(July 2015) PRB welcomes 10 Policy Communication Fellows from around the world to our Washington office for the summer workshop, kicking off the year-long program. This year’s Fellows come from 10 countries: Bangladesh, Burkina Faso, Ethiopia, Ghana, India, Malawi, Nigeria, Pakistan, South Africa, and Tanzania. Following training by PRB staff and guests and visits to USAID and the World Bank, the workshop will close with each fellow delivering a policy presentation they have developed from their research.
PRB started the Policy Communication Fellows program to bridge the gap that often exists between the research and policy environments. Research often has profound implications for policy, but without proper communication between the research community and policy audiences, the significance of research findings may be lost. The responsibility to address this gap lies with both policymakers and researchers. The main objective of the program is to train future researchers (current Ph.D. students) from developing countries who are involved in health and population issues to:
Understand the process by which research informs the policy environment;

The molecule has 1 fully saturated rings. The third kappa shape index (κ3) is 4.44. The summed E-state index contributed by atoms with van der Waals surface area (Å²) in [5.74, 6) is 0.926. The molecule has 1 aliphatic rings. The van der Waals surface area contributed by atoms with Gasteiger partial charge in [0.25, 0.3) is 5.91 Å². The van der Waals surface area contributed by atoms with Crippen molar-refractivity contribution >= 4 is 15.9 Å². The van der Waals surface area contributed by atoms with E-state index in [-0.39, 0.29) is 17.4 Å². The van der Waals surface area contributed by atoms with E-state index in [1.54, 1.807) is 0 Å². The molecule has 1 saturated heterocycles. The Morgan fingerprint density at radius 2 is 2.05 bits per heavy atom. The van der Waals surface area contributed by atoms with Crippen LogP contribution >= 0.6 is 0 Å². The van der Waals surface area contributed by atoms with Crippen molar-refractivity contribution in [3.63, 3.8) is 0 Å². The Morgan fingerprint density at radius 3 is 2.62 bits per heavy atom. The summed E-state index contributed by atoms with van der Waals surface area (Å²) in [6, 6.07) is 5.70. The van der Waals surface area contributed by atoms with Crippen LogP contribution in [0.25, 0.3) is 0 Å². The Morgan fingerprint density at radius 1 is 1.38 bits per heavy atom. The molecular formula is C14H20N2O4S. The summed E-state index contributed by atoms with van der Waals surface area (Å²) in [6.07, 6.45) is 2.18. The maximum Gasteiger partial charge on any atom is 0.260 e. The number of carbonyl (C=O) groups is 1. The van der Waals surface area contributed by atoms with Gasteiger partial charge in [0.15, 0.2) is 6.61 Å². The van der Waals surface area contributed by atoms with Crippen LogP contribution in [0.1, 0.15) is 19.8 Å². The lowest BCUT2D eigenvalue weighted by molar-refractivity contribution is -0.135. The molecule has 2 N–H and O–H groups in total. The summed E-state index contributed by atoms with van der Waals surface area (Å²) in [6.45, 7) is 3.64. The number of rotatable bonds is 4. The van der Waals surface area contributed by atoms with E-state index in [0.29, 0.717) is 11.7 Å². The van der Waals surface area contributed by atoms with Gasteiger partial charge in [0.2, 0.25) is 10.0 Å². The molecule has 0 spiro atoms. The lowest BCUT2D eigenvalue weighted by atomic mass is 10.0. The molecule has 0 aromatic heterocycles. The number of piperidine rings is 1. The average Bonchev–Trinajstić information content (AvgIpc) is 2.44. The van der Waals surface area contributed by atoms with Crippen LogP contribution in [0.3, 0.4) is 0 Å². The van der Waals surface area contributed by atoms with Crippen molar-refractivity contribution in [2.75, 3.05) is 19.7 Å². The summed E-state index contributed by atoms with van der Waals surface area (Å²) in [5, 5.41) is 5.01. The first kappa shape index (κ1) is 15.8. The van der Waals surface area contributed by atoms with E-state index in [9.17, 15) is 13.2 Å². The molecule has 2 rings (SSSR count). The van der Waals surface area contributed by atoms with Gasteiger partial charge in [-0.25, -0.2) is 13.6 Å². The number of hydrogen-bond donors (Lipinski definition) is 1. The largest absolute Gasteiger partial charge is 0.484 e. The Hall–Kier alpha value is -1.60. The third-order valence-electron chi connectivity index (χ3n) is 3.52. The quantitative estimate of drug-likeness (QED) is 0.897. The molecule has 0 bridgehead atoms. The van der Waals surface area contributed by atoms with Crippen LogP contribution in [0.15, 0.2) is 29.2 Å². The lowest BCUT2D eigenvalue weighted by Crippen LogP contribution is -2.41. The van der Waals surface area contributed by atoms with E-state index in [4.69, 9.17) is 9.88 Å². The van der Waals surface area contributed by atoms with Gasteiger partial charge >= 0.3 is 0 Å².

Identify and communicate the policy implications of their research; and
Learn various ways to communicate findings to policy audiences.
Participants begin the fellowship year with a two-week workshop, during which they learn the skills necessary to effectively communicate their research to policy audiences. During the course of the fellowship year, participants apply those skills through several written assignments. The program year concludes with a short workshop prior to the Population Association of America Annual Meeting, during which the Fellows make formal policy presentations on the results and recommendations of their research.
The Policy Communication Fellows program began in 1987. The program has changed over time, but a few core pieces remain the same: The program has always begun with a two-week program during the summer; a shorter one-day or two-day workshop in conjunction with the Population Association of America annual meeting in the spring; mentorship from PRB staff through the year; and a strong focus on writing for policy audiences.